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Microsoft wins $480M military contract to outfit soldiers with HoloLens AR tech

Microsoft is readying its HoloLens augmented reality tech for combat. The company just won a $480 million military contract with the U.S. government to bring AR headset tech into the weapon repertoires of American soldiers.

The two-year contract may result in follow-on orders of more than 100,000 headsets according to documentation describing the bidding process. One of the contract’s tag lines for the AR tech seems to be its ability to enable “25 bloodless battles before the 1st battle,” suggesting that actual combat training is going to be an essential aspect of the AR headset capabilities.

“Augmented reality technology will provide troops with more and better information to make decisions. This new work extends our longstanding, trusted relationship with the Department of Defense to this new area,” a Microsoft spokesperson said in a statement sent to TechCrunch.

Magic Leap was also pursuing the contract according to the report in Bloomberg. The military contract bid was perhaps a bit more of a stretch for the company which has previously maintained that its company’s efforts are focused centrally on consumers. The startup has only recently released its first development kit, while Microsoft’s tech has been in developer hands for more than two years.

Some of the documentation (PDF download) surrounding this bid is intensely interesting and really showcases how extensively the military has researched how augmented reality tech can alter the training and combat environments of soldiers.

Obviously, Microsoft wouldn’t just be planning to take what it’s been selling to factory workers and put it onto a battlefield, but the system requirements outlined in the contract already seem to eclipse what the current generation HoloLens optics are capable of, including items like the device’s FoV which will have a requirement of between 55 and 110 degrees.

Other stipulations include the device being no heavier than 1.5 pounds and being compatible with existing military helmets. The head-worn device would specifically track weapons and allow soldiers to see simulated fire from their real weapons while offering offering training with weapons like Javelin missile systems in a completely simulated environment.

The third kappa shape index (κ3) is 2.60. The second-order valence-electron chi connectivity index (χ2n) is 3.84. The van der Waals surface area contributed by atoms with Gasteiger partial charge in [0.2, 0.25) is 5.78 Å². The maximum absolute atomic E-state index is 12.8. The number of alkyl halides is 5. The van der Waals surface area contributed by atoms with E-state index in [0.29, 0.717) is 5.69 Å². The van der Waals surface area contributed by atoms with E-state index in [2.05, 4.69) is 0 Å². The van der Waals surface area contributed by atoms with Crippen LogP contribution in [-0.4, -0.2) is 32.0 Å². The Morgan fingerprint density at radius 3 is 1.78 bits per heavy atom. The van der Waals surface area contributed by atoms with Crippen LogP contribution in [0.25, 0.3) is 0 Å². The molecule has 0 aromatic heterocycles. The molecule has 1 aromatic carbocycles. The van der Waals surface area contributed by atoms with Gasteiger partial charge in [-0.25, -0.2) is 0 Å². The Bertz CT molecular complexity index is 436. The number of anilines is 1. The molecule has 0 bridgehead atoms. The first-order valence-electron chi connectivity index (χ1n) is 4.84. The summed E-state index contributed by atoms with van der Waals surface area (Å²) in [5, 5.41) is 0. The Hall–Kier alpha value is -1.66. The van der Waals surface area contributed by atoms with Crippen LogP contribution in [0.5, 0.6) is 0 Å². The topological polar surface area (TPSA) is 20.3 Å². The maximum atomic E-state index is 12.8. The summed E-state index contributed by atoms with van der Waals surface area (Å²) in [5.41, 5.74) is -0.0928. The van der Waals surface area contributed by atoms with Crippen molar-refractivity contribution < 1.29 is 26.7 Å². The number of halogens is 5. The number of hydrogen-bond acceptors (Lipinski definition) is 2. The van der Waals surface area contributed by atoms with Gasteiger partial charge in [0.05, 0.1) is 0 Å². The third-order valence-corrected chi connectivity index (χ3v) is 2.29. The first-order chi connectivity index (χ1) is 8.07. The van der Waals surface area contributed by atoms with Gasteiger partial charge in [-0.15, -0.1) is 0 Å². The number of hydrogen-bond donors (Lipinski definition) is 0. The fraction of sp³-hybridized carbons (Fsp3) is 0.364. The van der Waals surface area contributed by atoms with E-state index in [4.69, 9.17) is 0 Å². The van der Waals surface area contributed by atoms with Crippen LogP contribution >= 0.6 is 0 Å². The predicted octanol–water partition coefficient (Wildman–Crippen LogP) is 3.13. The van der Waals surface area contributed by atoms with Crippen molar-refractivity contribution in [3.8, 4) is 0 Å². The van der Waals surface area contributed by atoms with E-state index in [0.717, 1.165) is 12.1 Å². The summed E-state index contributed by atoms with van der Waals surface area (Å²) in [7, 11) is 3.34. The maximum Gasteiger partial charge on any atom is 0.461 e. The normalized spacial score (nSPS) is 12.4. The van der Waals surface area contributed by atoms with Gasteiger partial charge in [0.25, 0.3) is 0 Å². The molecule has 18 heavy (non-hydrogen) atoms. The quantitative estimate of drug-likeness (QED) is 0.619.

These are all just early frameworks, but Microsoft now will be developing technologies that keep the U.S. military at the forefront of augmented reality tech, something that will probably be a boon to their enterprise focused solutions as well.

Microsoft HoloLens delivers first ever augmented reality Easter Egg hunt

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Easter Sunday is just hours away, and since it’s 2017, and we’re apparently living in the future, Microsoft has unveiled the first ever augmented reality Easter Egg hunt. 

The game was unveiled this weekend in Los Angeles at the VRLA conference where Microsoft and a team of AR developers allowed me to enter a surrealist forest construct where holographic eggs could be found using the HoloLens headset. 

While the rest of the world can only see the physical environment of the forest room space, using the HoloLens I was immediately presented with a living landscape, filled with the sounds of birds, animated flowers and rabbits furtively scurrying around the space. And when I discovered my first Easter Egg, the egg responded to my gaze by exploding open into a Disney-like flourish of color and sound.  Read more…

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Let's turn off Magic Leap's mixed reality hype machine

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There is vaporware and then there’s oh-shut-up-and-just-release-the-damn-product-ware. The latter is what many have come to think of when the name Magic Leap is mentioned. 

And with good reason.

Founded back in 2011, the hype train for what many believe is an augmented reality headset or glasses company left the station around 2014. Since then, the company has racked up investments from the likes of Google and others amounting to over $1 billion, as well as tantalizing testimonials from high-profile names who have tried the technology and have indicated that it’s so impressive it may change computing forever.   Read more…

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Microsoft partners with Trimble, University of Cambridge to make HoloLens a better tool for the construction industry

2017-01-24_2120 Microsoft has long positioned its HoloLens augmented reality (AR) helmet as a tool for the enterprise. One of the verticals the company has been especially interested in is construction and late last year, Trimble’s $1,499 SketchUp Viewer became the first commercial HoloLens application for the construction industry in the Windows Store. Since then, Microsoft has partnered with Trimble… Read More

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